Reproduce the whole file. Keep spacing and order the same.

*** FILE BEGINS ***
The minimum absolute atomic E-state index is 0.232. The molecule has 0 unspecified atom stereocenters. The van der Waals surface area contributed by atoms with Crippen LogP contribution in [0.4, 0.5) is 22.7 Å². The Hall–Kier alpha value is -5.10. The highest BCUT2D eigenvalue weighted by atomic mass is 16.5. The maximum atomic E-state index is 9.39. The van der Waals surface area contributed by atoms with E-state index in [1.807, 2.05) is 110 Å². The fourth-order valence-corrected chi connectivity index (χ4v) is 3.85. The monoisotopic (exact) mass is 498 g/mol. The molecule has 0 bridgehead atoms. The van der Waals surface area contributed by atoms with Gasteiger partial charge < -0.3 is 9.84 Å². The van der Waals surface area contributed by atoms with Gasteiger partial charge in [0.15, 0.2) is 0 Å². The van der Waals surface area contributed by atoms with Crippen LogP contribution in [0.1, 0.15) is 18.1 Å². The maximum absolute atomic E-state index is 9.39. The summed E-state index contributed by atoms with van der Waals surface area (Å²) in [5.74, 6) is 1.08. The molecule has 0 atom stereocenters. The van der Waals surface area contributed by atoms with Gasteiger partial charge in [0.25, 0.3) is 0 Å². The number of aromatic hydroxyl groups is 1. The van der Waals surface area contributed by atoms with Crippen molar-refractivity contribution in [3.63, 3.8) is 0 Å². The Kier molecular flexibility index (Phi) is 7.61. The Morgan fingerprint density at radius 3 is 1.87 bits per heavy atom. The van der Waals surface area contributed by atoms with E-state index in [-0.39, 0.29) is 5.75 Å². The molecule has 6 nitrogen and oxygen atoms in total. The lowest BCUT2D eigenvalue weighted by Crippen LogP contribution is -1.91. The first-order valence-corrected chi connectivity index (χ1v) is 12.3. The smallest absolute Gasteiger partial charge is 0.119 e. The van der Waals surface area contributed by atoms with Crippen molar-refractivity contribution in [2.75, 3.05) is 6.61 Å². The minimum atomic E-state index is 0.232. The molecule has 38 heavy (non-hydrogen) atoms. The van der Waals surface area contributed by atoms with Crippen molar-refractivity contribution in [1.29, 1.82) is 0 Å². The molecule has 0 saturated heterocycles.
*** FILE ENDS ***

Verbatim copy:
The minimum absolute atomic E-state index is 0.232. The molecule has 0 unspecified atom stereocenters. The van der Waals surface area contributed by atoms with Crippen LogP contribution in [0.4, 0.5) is 22.7 Å². The Hall–Kier alpha value is -5.10. The highest BCUT2D eigenvalue weighted by atomic mass is 16.5. The maximum atomic E-state index is 9.39. The van der Waals surface area contributed by atoms with E-state index in [1.807, 2.05) is 110 Å². The fourth-order valence-corrected chi connectivity index (χ4v) is 3.85. The monoisotopic (exact) mass is 498 g/mol. The molecule has 0 bridgehead atoms. The van der Waals surface area contributed by atoms with Gasteiger partial charge < -0.3 is 9.84 Å². The van der Waals surface area contributed by atoms with Gasteiger partial charge in [0.15, 0.2) is 0 Å². The van der Waals surface area contributed by atoms with Crippen LogP contribution in [0.1, 0.15) is 18.1 Å². The maximum absolute atomic E-state index is 9.39. The summed E-state index contributed by atoms with van der Waals surface area (Å²) in [5.74, 6) is 1.08. The molecule has 0 atom stereocenters. The van der Waals surface area contributed by atoms with Gasteiger partial charge in [0.25, 0.3) is 0 Å². The number of aromatic hydroxyl groups is 1. The van der Waals surface area contributed by atoms with Crippen molar-refractivity contribution in [3.63, 3.8) is 0 Å². The Kier molecular flexibility index (Phi) is 7.61. The Morgan fingerprint density at radius 3 is 1.87 bits per heavy atom. The van der Waals surface area contributed by atoms with E-state index in [-0.39, 0.29) is 5.75 Å². The molecule has 6 nitrogen and oxygen atoms in total. The lowest BCUT2D eigenvalue weighted by Crippen LogP contribution is -1.91. The first-order valence-corrected chi connectivity index (χ1v) is 12.3. The smallest absolute Gasteiger partial charge is 0.119 e. The van der Waals surface area contributed by atoms with Crippen molar-refractivity contribution in [2.75, 3.05) is 6.61 Å². The minimum atomic E-state index is 0.232. The molecule has 38 heavy (non-hydrogen) atoms. The van der Waals surface area contributed by atoms with Crippen molar-refractivity contribution in [1.29, 1.82) is 0 Å². The molecule has 0 saturated heterocycles.